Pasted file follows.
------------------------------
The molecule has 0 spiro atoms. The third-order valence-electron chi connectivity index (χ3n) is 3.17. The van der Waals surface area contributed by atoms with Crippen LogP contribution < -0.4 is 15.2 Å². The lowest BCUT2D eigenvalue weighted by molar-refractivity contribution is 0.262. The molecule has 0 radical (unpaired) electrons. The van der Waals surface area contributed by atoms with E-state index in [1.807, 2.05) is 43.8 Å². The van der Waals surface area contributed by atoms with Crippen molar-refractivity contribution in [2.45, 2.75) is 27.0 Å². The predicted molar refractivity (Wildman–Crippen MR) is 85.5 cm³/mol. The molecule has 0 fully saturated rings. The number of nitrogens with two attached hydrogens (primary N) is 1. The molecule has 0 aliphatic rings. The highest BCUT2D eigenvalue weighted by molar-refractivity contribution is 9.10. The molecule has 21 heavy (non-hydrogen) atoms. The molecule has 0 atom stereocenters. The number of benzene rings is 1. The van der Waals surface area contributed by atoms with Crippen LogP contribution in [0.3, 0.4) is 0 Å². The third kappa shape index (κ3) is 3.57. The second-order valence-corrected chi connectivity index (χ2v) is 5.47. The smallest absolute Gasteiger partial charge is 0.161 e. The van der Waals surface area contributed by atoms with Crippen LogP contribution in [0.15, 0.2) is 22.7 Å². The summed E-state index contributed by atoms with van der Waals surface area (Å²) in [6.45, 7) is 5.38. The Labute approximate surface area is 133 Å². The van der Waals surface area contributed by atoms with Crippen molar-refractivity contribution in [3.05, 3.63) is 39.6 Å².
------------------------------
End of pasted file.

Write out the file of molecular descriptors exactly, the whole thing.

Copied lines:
The molecule has 0 spiro atoms. The third-order valence-electron chi connectivity index (χ3n) is 3.17. The van der Waals surface area contributed by atoms with Crippen LogP contribution < -0.4 is 15.2 Å². The lowest BCUT2D eigenvalue weighted by molar-refractivity contribution is 0.262. The molecule has 0 radical (unpaired) electrons. The van der Waals surface area contributed by atoms with E-state index in [1.807, 2.05) is 43.8 Å². The van der Waals surface area contributed by atoms with Crippen molar-refractivity contribution in [2.45, 2.75) is 27.0 Å². The predicted molar refractivity (Wildman–Crippen MR) is 85.5 cm³/mol. The molecule has 0 fully saturated rings. The number of nitrogens with two attached hydrogens (primary N) is 1. The molecule has 0 aliphatic rings. The highest BCUT2D eigenvalue weighted by molar-refractivity contribution is 9.10. The molecule has 21 heavy (non-hydrogen) atoms. The molecule has 0 atom stereocenters. The number of benzene rings is 1. The van der Waals surface area contributed by atoms with Crippen LogP contribution in [0.3, 0.4) is 0 Å². The third kappa shape index (κ3) is 3.57. The second-order valence-corrected chi connectivity index (χ2v) is 5.47. The smallest absolute Gasteiger partial charge is 0.161 e. The van der Waals surface area contributed by atoms with Crippen LogP contribution in [0.15, 0.2) is 22.7 Å². The summed E-state index contributed by atoms with van der Waals surface area (Å²) in [6.45, 7) is 5.38. The Labute approximate surface area is 133 Å². The van der Waals surface area contributed by atoms with Crippen molar-refractivity contribution in [3.05, 3.63) is 39.6 Å².